I recently read the book “Tears Behind Closed Doors – failure to diagnose an underactive thyroid: the truth behind the tragedy” by Diana Holmes, and there were some major insights and shifts that came to me through it. For those who are new to my blog, I have been living with hypothyroidism and adrenal fatigue for a good portion of my life. These issues were only mild, and managed very well via natural medicine until I broke my leg (femur) in an accident in 1999 and the trauma and subsequent operation to pin the bones, left me with almost complete failure of those organs.
The journey back to health was quite an arduous one, being bed-ridden and basically unable to function for quite some time, before finding a brilliant integrated doctor who gave me a proper diagnosis and the right tools to help me get well. I stayed in what I would describe as the absolute peak of health for many years after that, very fit, lean and energetic, feeling happy and optimistic, passionate about my work and life in general. However, three years ago I had a major, traumatic, stress, and my system collapsed again. I was confined to bed again for about three weeks with severe fatigue, put on 15kg within that short time, and have since had trouble getting back to my previous level of amazing health.
The weight has stubbornly refused to budge, despite periods of time where I have been exercising heavily – two hours every second day of a combination of weights and cardio – then an hour of cardio on the days in-between. And eating a diet that would be considered abundantly healthy and vibrant, with superfoods, herbs and supplements as needed. Even with living what I know is an incredible life, the depression has been all-consuming a lot of the time, and the fatigue so debilitating, many days are a struggle just to get by.
Despite these issues though, I have still managed to build a wonderful business, travel often and run life-transforming retreats around the country and in Bali, develop an incredible relationship with a very special man, create amazing friendships and continue to live life to the fullest, to the best of my ability. As well as making over a decade-long study of adrenal and thyroid issues, and being able to help hundreds of people regain their health.
So reading Diana’s story was a wake-up call for me. The tragedy of her story is that she didn’t get the diagnosis or help she needed for 23 years. For that length of time, she lived an increasingly debilitated life, misdiagnosed with six separate severe illnesses (none of which she had), ending up 50kg overweight and confined to a wheelchair, in severe pain and desperate for answers. Eventually she did find a doctor who treated her undiagnosed thyroid disorder and she became well again, leaving the wheelchair behind and being able to finally live a normal life, after 23 years of anguish and despair.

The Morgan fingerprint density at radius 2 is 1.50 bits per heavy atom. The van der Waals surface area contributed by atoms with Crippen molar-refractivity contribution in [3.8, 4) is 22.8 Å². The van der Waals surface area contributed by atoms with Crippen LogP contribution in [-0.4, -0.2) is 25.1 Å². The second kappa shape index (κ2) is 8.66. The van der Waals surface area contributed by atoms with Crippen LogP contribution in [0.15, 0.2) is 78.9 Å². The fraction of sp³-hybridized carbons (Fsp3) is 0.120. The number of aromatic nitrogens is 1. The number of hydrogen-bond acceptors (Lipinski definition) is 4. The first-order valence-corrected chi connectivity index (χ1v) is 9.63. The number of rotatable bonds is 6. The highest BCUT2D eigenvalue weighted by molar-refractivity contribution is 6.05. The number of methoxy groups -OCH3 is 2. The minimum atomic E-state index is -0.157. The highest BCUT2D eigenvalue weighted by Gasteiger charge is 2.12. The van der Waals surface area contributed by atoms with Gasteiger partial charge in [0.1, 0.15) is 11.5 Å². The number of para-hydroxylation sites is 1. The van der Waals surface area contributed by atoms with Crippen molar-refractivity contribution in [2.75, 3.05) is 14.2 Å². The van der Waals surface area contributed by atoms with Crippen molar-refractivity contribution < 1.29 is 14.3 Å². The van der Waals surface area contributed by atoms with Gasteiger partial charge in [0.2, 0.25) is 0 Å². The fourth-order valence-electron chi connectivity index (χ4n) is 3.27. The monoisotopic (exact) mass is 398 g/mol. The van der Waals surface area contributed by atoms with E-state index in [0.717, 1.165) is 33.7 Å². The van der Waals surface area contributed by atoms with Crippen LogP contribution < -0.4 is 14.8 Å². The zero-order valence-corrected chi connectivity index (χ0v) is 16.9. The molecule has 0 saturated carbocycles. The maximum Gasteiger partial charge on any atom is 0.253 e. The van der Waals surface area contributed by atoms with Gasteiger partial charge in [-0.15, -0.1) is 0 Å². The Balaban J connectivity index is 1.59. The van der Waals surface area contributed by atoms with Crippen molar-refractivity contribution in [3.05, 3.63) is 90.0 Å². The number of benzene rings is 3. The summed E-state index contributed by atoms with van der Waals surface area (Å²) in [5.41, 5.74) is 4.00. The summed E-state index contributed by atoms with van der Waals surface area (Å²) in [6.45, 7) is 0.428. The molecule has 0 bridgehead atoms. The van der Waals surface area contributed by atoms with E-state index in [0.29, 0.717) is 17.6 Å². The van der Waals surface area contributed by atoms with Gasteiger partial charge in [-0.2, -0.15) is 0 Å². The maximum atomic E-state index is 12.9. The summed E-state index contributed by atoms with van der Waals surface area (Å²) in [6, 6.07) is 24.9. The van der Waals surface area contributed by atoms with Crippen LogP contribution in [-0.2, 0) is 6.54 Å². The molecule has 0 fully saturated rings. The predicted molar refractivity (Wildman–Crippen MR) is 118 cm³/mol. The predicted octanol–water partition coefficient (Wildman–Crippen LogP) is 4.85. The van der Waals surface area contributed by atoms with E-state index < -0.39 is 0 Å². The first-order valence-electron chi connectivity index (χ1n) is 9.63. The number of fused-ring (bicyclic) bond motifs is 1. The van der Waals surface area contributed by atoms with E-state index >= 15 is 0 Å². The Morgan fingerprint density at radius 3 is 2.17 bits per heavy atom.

I looked at a photo of Diana sitting on her motorised buggy and it hit me, that that could be me. That if I didn’t have the knowledge I have, the resources and skills to look after myself the way I do – then that could be me – I’ve been there, bedridden and distraught – yet I was one of the lucky ones who found the help I needed within eighteen months, not 23 years, and I also had the naturopathic knowledge to keep myself as well as possible in pretty difficult circumstances.
So when I look at myself and see that 10kg extra weight I still have, and when I wake up some days knowing that walking from the bedroom to the lounge room is about all I can manage that day, I need to remember to be much more gentle with myself, knowing that it could be much, much worse. That I am managing my health pretty well overall, and that I am still in recovery.
As my tagline says “Healing is journey, not just a raw food diet”, and the last three years have been a journey that has taught me an enormous amount about myself, about my beliefs and my wounds, and every day there is something new to learn and be grateful for. Knowing that my health will continue to improve and that I’m actually doing OK. And that every piece of the puzzle that I learn, every insight and gem of wisdom that I discover about these issues, will not just be for me, but will be for the many people that I aim to touch through the book I am writing, bringing to light just how many people are affected by these disorders, and are not getting the information they need to get well. So thank you Diana, for my wake-up call.
When have you had a wake-up call from reading a book? Or had something happen that put life back into perspective for you? Where do you need to be more gentle and accepting of yourself?